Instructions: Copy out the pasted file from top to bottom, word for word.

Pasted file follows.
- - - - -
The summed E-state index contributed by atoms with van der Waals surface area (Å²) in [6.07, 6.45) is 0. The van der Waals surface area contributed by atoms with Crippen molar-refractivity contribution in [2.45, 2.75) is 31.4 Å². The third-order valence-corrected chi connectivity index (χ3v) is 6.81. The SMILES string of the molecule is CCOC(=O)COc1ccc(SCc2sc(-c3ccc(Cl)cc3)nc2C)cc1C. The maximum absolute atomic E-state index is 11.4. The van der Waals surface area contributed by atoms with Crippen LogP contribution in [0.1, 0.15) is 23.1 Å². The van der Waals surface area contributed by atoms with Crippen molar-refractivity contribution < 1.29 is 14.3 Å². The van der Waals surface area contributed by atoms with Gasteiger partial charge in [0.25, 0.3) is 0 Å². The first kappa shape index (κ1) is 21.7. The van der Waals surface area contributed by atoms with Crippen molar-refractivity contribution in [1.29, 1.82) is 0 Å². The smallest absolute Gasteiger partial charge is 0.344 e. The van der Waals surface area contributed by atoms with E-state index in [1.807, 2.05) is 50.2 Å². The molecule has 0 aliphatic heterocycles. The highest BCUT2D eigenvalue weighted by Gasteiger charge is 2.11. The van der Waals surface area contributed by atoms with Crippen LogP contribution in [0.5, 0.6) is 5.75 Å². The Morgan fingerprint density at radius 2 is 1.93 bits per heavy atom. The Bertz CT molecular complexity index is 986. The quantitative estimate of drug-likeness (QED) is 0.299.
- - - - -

The summed E-state index contributed by atoms with van der Waals surface area (Å²) in [6.07, 6.45) is 0. The van der Waals surface area contributed by atoms with Crippen molar-refractivity contribution in [2.45, 2.75) is 31.4 Å². The third-order valence-corrected chi connectivity index (χ3v) is 6.81. The SMILES string of the molecule is CCOC(=O)COc1ccc(SCc2sc(-c3ccc(Cl)cc3)nc2C)cc1C. The maximum absolute atomic E-state index is 11.4. The van der Waals surface area contributed by atoms with Crippen LogP contribution in [0.1, 0.15) is 23.1 Å². The van der Waals surface area contributed by atoms with Crippen molar-refractivity contribution < 1.29 is 14.3 Å². The van der Waals surface area contributed by atoms with Gasteiger partial charge in [0.25, 0.3) is 0 Å². The first kappa shape index (κ1) is 21.7. The van der Waals surface area contributed by atoms with Crippen molar-refractivity contribution in [1.29, 1.82) is 0 Å². The smallest absolute Gasteiger partial charge is 0.344 e. The van der Waals surface area contributed by atoms with E-state index in [1.807, 2.05) is 50.2 Å². The molecule has 0 aliphatic heterocycles. The highest BCUT2D eigenvalue weighted by Gasteiger charge is 2.11. The van der Waals surface area contributed by atoms with Crippen LogP contribution in [0.5, 0.6) is 5.75 Å². The Morgan fingerprint density at radius 2 is 1.93 bits per heavy atom. The Bertz CT molecular complexity index is 986. The quantitative estimate of drug-likeness (QED) is 0.299.